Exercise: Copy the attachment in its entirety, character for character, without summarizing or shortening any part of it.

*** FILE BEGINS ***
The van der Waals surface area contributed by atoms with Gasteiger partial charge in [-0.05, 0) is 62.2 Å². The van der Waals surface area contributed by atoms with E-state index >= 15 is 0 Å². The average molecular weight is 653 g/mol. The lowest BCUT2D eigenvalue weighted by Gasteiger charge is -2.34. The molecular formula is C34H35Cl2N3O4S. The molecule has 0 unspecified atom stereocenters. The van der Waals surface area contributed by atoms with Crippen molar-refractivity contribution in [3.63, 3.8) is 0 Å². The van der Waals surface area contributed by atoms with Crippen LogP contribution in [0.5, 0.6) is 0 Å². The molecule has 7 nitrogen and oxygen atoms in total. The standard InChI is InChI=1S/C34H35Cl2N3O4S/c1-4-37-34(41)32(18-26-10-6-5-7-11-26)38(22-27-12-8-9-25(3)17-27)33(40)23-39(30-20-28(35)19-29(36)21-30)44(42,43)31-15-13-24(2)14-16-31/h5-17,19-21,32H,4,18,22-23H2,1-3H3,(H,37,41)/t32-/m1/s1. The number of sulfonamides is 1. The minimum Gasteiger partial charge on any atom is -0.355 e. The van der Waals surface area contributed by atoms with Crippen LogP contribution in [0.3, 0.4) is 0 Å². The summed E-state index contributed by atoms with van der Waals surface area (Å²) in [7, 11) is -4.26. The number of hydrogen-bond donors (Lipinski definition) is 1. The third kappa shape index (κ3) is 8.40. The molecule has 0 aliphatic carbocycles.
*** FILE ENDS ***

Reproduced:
The van der Waals surface area contributed by atoms with Gasteiger partial charge in [-0.05, 0) is 62.2 Å². The van der Waals surface area contributed by atoms with E-state index >= 15 is 0 Å². The average molecular weight is 653 g/mol. The lowest BCUT2D eigenvalue weighted by Gasteiger charge is -2.34. The molecular formula is C34H35Cl2N3O4S. The molecule has 0 unspecified atom stereocenters. The van der Waals surface area contributed by atoms with Crippen molar-refractivity contribution in [3.63, 3.8) is 0 Å². The van der Waals surface area contributed by atoms with Crippen LogP contribution in [0.5, 0.6) is 0 Å². The molecule has 7 nitrogen and oxygen atoms in total. The standard InChI is InChI=1S/C34H35Cl2N3O4S/c1-4-37-34(41)32(18-26-10-6-5-7-11-26)38(22-27-12-8-9-25(3)17-27)33(40)23-39(30-20-28(35)19-29(36)21-30)44(42,43)31-15-13-24(2)14-16-31/h5-17,19-21,32H,4,18,22-23H2,1-3H3,(H,37,41)/t32-/m1/s1. The number of sulfonamides is 1. The minimum Gasteiger partial charge on any atom is -0.355 e. The van der Waals surface area contributed by atoms with Crippen LogP contribution in [0.3, 0.4) is 0 Å². The summed E-state index contributed by atoms with van der Waals surface area (Å²) in [7, 11) is -4.26. The number of hydrogen-bond donors (Lipinski definition) is 1. The third kappa shape index (κ3) is 8.40. The molecule has 0 aliphatic carbocycles.